Like many college students, I was uncertain about the direction of my professional career following graduation. During the summers I worked as an assistant on Coors beer trucks and it was at that time that I developed an interest in the beer industry as a potential career. It became clear to me that in the industry, one could work for either a brewery or a distributor.
These two employment options remained static until the 90s when the beer industry digested the Bush administration’s doubling of the federal excise taxes. It took years for the industry to return to its annual growth rate and for companies to begin the hiring process following the legislative act. During this time the beer business experienced extremes in cultural differences within certain companies.
Perhaps the most desirable beer importer to work for was Wisdom Imports. This company hosted a growing and fun portfolio along with an employee-centric culture. All that changed, however, when InBev bought Labatt’s. Sound familiar?
During the same time period, Modelo was imported by Gambrinus and Barton Beers. While both companies had similar portfolios, the cultures of the two distributors were polar opposites. Many previous AB, Miller, or Coors employees who transferred employment to Gambrinus had the perception that they could easily adapt to the Gambrinus culture. They soon discovered they were only kidding themselves.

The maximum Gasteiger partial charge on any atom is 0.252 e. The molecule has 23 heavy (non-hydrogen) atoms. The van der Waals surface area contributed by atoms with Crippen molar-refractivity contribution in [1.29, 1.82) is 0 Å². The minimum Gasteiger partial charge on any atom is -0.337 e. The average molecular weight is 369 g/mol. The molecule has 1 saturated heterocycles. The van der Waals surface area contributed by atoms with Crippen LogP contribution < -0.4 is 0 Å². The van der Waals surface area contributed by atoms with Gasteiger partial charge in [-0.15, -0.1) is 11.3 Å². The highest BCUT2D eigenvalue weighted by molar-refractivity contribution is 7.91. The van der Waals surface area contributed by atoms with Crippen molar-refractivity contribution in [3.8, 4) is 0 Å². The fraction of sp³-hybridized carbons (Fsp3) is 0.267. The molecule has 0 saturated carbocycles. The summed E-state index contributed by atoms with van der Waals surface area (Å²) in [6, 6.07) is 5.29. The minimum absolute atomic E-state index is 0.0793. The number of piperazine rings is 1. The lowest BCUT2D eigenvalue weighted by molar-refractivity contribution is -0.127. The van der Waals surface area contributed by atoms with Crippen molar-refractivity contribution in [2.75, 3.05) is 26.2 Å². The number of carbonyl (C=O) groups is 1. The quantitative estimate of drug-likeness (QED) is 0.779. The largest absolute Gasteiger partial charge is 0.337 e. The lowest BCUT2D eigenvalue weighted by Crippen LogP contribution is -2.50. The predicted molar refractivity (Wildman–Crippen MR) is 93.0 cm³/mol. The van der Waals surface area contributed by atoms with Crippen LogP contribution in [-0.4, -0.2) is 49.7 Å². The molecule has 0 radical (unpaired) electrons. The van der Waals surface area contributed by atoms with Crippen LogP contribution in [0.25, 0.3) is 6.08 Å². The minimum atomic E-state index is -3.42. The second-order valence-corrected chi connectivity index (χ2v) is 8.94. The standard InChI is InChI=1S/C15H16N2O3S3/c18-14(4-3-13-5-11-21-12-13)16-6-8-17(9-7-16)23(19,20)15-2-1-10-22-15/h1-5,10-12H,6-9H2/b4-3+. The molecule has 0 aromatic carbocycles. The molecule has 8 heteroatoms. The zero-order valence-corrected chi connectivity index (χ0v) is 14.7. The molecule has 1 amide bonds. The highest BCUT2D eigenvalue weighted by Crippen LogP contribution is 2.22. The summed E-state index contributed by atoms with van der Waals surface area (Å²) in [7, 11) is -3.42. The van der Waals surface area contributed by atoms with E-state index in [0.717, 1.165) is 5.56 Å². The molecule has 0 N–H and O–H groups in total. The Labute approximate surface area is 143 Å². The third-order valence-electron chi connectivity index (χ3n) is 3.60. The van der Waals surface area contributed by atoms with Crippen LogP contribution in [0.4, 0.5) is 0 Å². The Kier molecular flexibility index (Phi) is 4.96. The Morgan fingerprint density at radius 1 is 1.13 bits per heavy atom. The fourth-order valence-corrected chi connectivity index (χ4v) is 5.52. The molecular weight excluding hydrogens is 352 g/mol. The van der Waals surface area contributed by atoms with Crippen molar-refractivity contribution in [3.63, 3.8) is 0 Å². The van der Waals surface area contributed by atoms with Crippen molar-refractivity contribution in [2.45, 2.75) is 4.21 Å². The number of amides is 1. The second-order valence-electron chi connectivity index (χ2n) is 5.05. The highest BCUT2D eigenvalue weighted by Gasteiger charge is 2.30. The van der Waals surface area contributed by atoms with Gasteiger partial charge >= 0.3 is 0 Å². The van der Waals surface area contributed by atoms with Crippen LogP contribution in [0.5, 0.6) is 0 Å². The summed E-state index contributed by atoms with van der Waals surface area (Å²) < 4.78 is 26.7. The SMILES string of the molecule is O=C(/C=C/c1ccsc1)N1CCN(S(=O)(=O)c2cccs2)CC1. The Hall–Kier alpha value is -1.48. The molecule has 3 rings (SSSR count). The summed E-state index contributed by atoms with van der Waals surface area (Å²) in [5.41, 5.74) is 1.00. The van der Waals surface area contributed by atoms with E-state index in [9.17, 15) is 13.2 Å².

Perhaps the personification of a culture change was the dramatic shift instituted by InBev during their take-over of AB. Most former AB employees lamented those changes as they moved on to other brewers and careers.
Likewise, many of today’s successful crafts have also undergone cultural changes. When a start-up craft begins to find some traction in the market, the company’s culture begins to shift. Over time, brewers like Sierra Nevada, New Belgium, and Founders have discovered that experienced and professional beer executives are needed to continue the growth curve.
With 7,000 breweries currently in the market and more to come, the talent pool is limited. A big challenge is for potential employees to decide with which brewery to hang their hat. Will the potential brewer meet the expectations of the employee? Because many small, start-up brewers work with an unstructured entrepreneurial culture, few provide much in the way of policies or procedures.
Recently a young, highly qualified sales rep with a new brewer was concerned over the lack of structure in his company. Perhaps this individual would have preferred a more structured and formal company, though he may not have realized such a need for more structure without first experiencing work in a start-up brewery. This is especially true for those individuals who have high career aspirations.
Many early employees of Sierra, New Belgium, and Founders have moved on as these breweries were no longer a fit. Finding the right culture is a challenge for both the brewery and for the individual. Perhaps this is the underlying reason that companies attest that they cannot find qualified employees and qualified employees say they cannot find top jobs.
Keeping customers is about the experience, and frequently the employees control the culture and temperature of the business. Never forget that.